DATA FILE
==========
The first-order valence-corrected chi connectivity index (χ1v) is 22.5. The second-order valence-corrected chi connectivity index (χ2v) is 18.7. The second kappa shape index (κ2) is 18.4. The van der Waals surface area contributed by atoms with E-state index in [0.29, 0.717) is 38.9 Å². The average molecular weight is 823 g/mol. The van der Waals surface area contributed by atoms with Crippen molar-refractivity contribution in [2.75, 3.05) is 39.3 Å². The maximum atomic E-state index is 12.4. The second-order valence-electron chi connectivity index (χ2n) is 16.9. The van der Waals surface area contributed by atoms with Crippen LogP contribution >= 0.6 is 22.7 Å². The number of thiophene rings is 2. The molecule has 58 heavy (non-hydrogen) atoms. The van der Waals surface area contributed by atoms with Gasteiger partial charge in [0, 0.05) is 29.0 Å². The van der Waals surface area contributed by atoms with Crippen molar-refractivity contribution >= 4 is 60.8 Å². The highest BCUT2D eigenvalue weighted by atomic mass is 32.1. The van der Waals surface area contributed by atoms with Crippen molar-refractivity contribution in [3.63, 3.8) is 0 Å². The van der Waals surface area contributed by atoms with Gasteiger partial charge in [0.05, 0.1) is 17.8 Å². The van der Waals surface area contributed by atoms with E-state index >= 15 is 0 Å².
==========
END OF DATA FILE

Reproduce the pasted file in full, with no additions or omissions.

The first-order valence-corrected chi connectivity index (χ1v) is 22.5. The second-order valence-corrected chi connectivity index (χ2v) is 18.7. The second kappa shape index (κ2) is 18.4. The van der Waals surface area contributed by atoms with E-state index in [0.29, 0.717) is 38.9 Å². The average molecular weight is 823 g/mol. The van der Waals surface area contributed by atoms with Crippen molar-refractivity contribution in [2.75, 3.05) is 39.3 Å². The maximum atomic E-state index is 12.4. The second-order valence-electron chi connectivity index (χ2n) is 16.9. The van der Waals surface area contributed by atoms with Crippen LogP contribution >= 0.6 is 22.7 Å². The number of thiophene rings is 2. The molecule has 58 heavy (non-hydrogen) atoms. The van der Waals surface area contributed by atoms with Gasteiger partial charge in [0, 0.05) is 29.0 Å². The van der Waals surface area contributed by atoms with Crippen molar-refractivity contribution >= 4 is 60.8 Å². The highest BCUT2D eigenvalue weighted by atomic mass is 32.1. The van der Waals surface area contributed by atoms with Crippen molar-refractivity contribution in [3.63, 3.8) is 0 Å². The van der Waals surface area contributed by atoms with Gasteiger partial charge in [0.05, 0.1) is 17.8 Å². The van der Waals surface area contributed by atoms with E-state index >= 15 is 0 Å².